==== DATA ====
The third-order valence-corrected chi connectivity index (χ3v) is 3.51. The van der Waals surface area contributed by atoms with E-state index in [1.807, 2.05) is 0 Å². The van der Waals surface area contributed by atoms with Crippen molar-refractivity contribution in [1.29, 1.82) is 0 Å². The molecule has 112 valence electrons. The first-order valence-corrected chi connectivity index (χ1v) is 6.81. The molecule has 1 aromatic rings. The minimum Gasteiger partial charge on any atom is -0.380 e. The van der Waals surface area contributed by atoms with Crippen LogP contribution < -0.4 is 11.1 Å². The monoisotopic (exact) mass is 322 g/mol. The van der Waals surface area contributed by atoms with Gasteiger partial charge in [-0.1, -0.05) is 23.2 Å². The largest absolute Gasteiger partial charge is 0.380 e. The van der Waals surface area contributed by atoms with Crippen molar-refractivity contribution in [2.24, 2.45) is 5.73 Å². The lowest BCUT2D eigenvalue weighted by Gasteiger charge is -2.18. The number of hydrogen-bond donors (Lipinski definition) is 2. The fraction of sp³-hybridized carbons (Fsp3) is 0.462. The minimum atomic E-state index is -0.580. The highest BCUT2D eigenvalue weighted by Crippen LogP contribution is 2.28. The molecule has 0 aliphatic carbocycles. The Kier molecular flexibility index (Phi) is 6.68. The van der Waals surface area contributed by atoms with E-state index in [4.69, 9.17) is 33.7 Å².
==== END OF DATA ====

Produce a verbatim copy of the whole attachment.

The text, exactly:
The third-order valence-corrected chi connectivity index (χ3v) is 3.51. The van der Waals surface area contributed by atoms with E-state index in [1.807, 2.05) is 0 Å². The van der Waals surface area contributed by atoms with Crippen molar-refractivity contribution in [1.29, 1.82) is 0 Å². The molecule has 112 valence electrons. The first-order valence-corrected chi connectivity index (χ1v) is 6.81. The molecule has 1 aromatic rings. The minimum Gasteiger partial charge on any atom is -0.380 e. The van der Waals surface area contributed by atoms with Crippen LogP contribution < -0.4 is 11.1 Å². The monoisotopic (exact) mass is 322 g/mol. The van der Waals surface area contributed by atoms with Gasteiger partial charge in [-0.1, -0.05) is 23.2 Å². The largest absolute Gasteiger partial charge is 0.380 e. The van der Waals surface area contributed by atoms with Crippen molar-refractivity contribution in [2.24, 2.45) is 5.73 Å². The lowest BCUT2D eigenvalue weighted by Gasteiger charge is -2.18. The number of hydrogen-bond donors (Lipinski definition) is 2. The fraction of sp³-hybridized carbons (Fsp3) is 0.462. The minimum atomic E-state index is -0.580. The highest BCUT2D eigenvalue weighted by Crippen LogP contribution is 2.28. The molecule has 0 aliphatic carbocycles. The Kier molecular flexibility index (Phi) is 6.68. The van der Waals surface area contributed by atoms with E-state index in [4.69, 9.17) is 33.7 Å².